Customer Centricity Always Wins

Customer Centricity Always Wins

When implementing new technology to improve the customer experience (CX), keep your focus on the customer rather than the technology. This isn’t a new concept, but it’s one that requires consistent reiteration.

Adobe on LinkedIn: Satya Nadella on LinkedIn: At the Adobe Summit in Las Vegas last month, I…
CEO Shantanu Narayen recently sat down with Microsoft CEO Satya Nadella to talk data, creativity and putting customers first. Hear the full conversation:…

During the recent Adobe Summit 2019, Satya Nadella (CEO, Microsoft) asked Shantanu Narayen (CEO, Adobe) for the event highlights and key takeaways. Shantanu highlighted the shift toward digital transformation to improve the customer experience and how enterprise architecture should enable this transformation from behind the scenes.

When a consumer is faced with a big decision, like abandoning a known brand for a competitor, that mosaic impression of a brand (favorable or otherwise) is what drives the decision making process.

A customer experience — good or bad — is determined by the quality of all consumer encounters with all of a brand’s touchpoints. This means that every customer encounter across every product and service, independent of channel or interface (physical or virtual) influence the customer’s perception of the brand. It’s a mosaic made up of many individual touchpoints. McKinsey & Company explains it well, here: ‘The consumer decision journey’.

When a consumer is faced with a big decision, like abandoning a known brand for a competitor, that mosaic impression of a brand (favorable or otherwise) is what drives the decision making process.

At the 2019 CXO Series on Digital Industrialization which I attended on April 26th 2019, the discussion topic for our panel was, Understanding the Key Elements and Managing Inter-dependencies in Implementing Digital Transformation Strategies.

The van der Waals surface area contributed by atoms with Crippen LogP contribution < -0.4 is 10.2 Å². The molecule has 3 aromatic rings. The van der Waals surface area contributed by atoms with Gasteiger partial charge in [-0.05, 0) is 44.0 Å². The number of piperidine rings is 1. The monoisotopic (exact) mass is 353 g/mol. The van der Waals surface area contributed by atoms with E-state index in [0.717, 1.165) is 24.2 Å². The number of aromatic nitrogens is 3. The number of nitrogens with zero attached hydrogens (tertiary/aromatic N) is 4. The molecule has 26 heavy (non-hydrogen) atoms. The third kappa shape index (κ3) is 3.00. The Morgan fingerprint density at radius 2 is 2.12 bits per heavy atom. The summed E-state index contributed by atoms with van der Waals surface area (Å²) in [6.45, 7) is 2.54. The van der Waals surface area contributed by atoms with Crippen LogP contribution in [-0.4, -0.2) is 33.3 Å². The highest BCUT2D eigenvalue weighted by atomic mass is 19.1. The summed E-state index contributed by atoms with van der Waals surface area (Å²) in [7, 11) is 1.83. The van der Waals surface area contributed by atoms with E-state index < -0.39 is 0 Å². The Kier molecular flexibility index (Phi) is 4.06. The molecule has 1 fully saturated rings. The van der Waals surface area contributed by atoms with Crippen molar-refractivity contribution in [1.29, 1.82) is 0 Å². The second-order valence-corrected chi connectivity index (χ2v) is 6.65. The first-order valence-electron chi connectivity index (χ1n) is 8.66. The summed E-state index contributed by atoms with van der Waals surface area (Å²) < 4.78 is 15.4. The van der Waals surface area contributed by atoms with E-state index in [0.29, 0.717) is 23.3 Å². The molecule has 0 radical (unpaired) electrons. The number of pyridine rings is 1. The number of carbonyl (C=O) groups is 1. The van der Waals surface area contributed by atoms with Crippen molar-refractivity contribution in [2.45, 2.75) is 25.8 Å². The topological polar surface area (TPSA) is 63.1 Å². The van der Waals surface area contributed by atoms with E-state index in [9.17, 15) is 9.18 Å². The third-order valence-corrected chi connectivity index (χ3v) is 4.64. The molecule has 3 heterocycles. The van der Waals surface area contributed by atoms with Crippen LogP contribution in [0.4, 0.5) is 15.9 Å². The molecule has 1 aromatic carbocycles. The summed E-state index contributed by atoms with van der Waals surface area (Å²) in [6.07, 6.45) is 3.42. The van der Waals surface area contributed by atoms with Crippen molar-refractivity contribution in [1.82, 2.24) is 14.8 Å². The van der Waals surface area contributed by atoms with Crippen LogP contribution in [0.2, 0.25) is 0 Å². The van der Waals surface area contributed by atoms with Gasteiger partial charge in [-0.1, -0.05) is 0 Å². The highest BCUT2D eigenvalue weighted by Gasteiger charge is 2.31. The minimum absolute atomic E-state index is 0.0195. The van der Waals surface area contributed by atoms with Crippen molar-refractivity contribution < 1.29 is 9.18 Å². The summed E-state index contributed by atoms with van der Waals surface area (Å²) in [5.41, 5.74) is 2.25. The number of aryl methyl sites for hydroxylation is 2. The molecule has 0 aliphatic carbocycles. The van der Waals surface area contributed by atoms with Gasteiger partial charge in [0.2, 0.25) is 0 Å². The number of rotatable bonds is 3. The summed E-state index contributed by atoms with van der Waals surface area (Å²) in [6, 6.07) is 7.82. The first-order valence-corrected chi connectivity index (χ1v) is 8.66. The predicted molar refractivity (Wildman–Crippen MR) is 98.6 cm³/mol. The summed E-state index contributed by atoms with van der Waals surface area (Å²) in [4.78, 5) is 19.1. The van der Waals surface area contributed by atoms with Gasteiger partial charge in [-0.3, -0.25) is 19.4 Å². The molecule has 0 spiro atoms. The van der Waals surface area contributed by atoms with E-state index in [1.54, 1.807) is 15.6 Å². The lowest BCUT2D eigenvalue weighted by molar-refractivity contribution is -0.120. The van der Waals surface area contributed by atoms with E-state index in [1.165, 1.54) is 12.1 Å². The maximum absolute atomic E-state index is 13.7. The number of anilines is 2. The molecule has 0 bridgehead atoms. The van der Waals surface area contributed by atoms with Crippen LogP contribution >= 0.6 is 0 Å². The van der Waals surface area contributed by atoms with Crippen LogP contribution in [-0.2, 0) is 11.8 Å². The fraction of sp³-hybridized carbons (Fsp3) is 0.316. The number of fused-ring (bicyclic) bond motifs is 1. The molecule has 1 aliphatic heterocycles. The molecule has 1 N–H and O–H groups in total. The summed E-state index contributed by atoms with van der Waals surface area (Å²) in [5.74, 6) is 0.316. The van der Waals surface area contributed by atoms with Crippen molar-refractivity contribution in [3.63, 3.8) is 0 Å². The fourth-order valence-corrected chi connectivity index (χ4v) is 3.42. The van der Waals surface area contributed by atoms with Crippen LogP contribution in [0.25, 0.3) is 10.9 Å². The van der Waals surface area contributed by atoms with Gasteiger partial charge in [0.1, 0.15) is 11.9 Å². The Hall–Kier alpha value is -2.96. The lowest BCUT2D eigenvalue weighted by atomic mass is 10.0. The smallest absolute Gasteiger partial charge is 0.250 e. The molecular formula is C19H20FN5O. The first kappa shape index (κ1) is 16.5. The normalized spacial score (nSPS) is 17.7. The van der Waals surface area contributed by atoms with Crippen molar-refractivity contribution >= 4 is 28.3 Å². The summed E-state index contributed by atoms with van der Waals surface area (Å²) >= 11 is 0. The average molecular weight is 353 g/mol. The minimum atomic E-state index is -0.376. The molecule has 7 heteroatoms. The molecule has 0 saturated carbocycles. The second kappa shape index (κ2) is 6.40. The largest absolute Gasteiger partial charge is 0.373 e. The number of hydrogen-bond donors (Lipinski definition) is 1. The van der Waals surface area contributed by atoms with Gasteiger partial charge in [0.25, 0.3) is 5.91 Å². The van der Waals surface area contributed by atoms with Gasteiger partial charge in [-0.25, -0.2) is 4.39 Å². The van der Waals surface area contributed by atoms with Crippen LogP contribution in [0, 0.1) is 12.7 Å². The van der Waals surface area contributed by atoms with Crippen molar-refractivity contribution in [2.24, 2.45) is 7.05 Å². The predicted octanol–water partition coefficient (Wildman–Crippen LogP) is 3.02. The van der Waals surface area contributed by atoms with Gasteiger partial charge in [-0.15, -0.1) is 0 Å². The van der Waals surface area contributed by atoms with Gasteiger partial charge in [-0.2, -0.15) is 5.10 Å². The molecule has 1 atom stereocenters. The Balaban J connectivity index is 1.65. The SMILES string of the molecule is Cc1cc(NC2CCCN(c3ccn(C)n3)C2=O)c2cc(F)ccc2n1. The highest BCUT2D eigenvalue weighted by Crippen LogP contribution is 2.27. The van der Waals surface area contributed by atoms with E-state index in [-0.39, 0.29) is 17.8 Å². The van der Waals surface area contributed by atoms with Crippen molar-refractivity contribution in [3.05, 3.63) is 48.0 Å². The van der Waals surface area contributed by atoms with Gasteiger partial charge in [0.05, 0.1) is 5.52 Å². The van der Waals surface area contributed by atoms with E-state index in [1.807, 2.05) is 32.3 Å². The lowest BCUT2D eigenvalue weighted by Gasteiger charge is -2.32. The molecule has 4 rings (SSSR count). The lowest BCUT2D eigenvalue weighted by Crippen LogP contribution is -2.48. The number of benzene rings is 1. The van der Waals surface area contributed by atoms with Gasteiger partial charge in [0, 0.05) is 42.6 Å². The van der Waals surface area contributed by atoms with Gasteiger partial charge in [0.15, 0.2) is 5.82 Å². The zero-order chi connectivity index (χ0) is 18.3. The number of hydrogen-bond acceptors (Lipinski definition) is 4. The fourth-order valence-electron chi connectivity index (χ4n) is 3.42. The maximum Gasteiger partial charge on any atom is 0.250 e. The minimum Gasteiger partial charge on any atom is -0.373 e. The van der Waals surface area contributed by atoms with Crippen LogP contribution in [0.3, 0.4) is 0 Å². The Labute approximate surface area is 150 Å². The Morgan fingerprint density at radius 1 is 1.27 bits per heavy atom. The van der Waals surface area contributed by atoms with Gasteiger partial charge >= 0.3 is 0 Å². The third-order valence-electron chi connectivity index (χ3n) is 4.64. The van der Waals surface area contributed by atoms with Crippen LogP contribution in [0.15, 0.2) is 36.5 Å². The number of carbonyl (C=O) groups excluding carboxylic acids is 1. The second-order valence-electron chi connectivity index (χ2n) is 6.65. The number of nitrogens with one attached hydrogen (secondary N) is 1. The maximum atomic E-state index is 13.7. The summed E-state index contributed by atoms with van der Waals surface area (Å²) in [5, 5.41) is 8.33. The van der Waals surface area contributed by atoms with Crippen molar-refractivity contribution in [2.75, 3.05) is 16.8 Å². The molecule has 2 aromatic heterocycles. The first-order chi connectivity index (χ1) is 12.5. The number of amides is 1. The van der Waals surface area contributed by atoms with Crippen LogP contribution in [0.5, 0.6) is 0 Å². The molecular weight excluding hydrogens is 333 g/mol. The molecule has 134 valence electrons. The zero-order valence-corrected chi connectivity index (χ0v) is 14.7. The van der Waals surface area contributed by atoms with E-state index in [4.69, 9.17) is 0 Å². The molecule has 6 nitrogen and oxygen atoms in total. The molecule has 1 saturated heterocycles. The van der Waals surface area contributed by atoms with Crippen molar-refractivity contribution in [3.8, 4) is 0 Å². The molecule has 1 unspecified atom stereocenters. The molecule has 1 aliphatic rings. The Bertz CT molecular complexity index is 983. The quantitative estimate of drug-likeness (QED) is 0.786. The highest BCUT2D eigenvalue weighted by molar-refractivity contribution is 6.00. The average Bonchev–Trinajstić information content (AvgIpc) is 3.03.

Our discussion centered around three major obstacles:

  1. Good Data Management
  2. Consistent & Aligned Business Processes
  3. A Focus on the Customer Experience

Again, the customer experience…

I used a couple of personal experiences to highlight key challenges and opportunities in planning and implementing digital transformations without loosing site of the customer experience, which I’ve expanded on below.

Customer Experience (CX) #1: Auto Insurance Renewals

It’s a thing of the past now, but insurance agents previously required an appointment for signatures on auto insurance renewals. This had to be done in advance so that the policy department could process the renewal and send the updated policy by mail.

Today, it’s all done online and you’ll have an updated policy in your email inbox in under ten minutes (if not less).

When done right, it’s an incredible experience. Here’s how it went wrong, for me:

1, I got the first reminder call from the agent four weeks before my policy expiry date.

2, Over the next three weeks, I received at least 10 additional reminder calls. I answered some and ignored most. On one occasion, I vented my frustration and got an apology.

3, Over the next few days, I renewed my policy online and I thought the trouble was over...

4, I received another call. This time, the insurance company wanted to discuss how to renew an expired policy. I struggled to stay polite as the agent explained that the system had generated a task and she was simply doing her job.

So what might have happened here?